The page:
There is no question that Americans love their pets. Our dogs, cats and other furry friends are as much a part of our families as any human. And our love affair with our pets is evidenced by the booming pet services industry, with billions of dollars being spent every year on grooming, walking and pet sitting services.
If you own a pet grooming, dog walking or pet sitting business, you provide a wonderful service to passionate pet owners. At the same time, as business owner, you face risks that can hinder your success or even force you out of business.
In order to protect your reputation and your livelihood, you need business insurance that addresses your unique exposures.
Today, 45 million U.S. households own dogs and 20 million households own cats (Packaged Facts report, U.S. Pet Market Outlook, 2014 – 2015).
These are facts according to the American Pet Products Association:
Pet groomers are highly sought-after professionals who help pet owners keep their special companions clean and healthy. While you are entrusted with bathing, brushing, nail clipping and a variety of other services, you face numerous exposures to liability claims. An injured or lost pet could result in serious damage to your reputation as well as a lawsuit that could put you out of business forever.
You need comprehensive, tailored pet groomer insurance to help protect your livelihood.
Pet groomers must address the public liability risks associated with the general public and unpredictable pets coming into contact and sharing space on their premises. Commercial general liability insurance provides broad liability protection for third-party bodily injury and property damage. It pays for your legal defense, third party medical bills, settlements and judgments. CGL insurance also includes coverage for claims of advertising liability, libel and slander.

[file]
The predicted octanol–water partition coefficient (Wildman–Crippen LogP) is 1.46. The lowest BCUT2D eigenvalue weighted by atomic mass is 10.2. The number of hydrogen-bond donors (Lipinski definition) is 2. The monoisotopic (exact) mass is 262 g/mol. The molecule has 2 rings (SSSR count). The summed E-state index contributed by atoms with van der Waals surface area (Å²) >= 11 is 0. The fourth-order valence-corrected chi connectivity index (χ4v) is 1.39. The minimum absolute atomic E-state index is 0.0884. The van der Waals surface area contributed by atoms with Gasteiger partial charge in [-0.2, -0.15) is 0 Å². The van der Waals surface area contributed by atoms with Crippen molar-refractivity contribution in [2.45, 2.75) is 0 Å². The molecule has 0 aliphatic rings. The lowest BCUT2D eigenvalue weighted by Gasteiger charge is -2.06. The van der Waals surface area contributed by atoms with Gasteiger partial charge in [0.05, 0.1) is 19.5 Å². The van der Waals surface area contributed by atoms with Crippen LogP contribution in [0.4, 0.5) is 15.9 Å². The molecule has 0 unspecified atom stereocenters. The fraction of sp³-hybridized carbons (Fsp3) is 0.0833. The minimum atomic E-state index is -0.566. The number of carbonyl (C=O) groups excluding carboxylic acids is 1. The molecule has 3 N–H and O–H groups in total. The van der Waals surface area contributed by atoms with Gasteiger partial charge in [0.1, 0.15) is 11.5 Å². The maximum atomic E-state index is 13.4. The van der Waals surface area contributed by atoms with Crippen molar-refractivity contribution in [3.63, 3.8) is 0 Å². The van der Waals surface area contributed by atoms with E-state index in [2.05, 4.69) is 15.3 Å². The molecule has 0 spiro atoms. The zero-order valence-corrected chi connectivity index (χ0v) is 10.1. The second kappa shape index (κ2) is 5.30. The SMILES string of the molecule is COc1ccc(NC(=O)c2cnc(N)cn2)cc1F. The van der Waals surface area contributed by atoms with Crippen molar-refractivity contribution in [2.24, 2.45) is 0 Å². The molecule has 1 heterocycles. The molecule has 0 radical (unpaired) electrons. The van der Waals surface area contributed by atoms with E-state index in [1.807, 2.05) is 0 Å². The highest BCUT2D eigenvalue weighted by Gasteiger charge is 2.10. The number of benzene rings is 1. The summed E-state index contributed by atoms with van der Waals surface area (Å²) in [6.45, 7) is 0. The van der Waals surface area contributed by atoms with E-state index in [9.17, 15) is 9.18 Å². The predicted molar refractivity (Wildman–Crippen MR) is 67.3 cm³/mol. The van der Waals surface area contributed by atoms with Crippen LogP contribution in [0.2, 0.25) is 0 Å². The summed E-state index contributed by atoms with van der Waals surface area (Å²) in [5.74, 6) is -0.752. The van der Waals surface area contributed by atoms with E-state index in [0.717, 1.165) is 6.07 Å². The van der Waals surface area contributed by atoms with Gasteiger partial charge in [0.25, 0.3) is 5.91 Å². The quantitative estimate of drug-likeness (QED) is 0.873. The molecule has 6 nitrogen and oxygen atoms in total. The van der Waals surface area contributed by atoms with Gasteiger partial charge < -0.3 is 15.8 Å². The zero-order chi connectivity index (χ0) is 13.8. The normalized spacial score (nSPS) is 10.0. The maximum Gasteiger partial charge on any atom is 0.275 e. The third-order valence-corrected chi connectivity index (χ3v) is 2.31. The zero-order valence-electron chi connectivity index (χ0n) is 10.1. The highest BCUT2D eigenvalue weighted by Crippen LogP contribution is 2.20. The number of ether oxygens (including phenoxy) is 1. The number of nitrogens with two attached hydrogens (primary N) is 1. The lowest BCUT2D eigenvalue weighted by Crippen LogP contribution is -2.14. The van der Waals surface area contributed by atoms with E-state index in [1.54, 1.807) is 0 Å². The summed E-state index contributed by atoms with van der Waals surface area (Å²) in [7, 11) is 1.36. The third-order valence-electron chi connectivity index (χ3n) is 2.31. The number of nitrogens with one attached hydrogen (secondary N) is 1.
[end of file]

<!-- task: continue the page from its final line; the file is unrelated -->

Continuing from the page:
Some examples of incidents where pet groomers liability insurance can help you include the following:
You may also need a variety of other special liability policies or coverage endorsements in order to make sure that all of your exposures are mitigated.
Pet groomers need property insurance to repair or replace lost, stolen or damaged property in instances of fire, certain weather events, smoke, theft or vandalism. Even if you rent your space, you still need property coverage for your business personal property – or the contents of your space –including office furniture, waiting room furniture or fixtures, grooming and washing stations, shampoos and grooming tools, leashes, kennels and crates, and other contents on your premises.
What if an animal in your care runs away or is stolen, lost or injured?
Animal bailee’s coverage is insurance designed for pet groomers and others in the pet services industry who temporarily take possession of other people’s pets, with the expectation that they will be returned unharmed. Animal bailee’s coverage provides protection where your standard property policy does not. Your business property policy will not pay for costs related to an injury, death or loss of a customer’s pet – or other people’s property that is in your care, custody or control. Bailee’s coverage may pay for resulting veterinary costs if an animal is injured or becomes ill while in your care and may even pay for costs related to lawsuits after such an incident.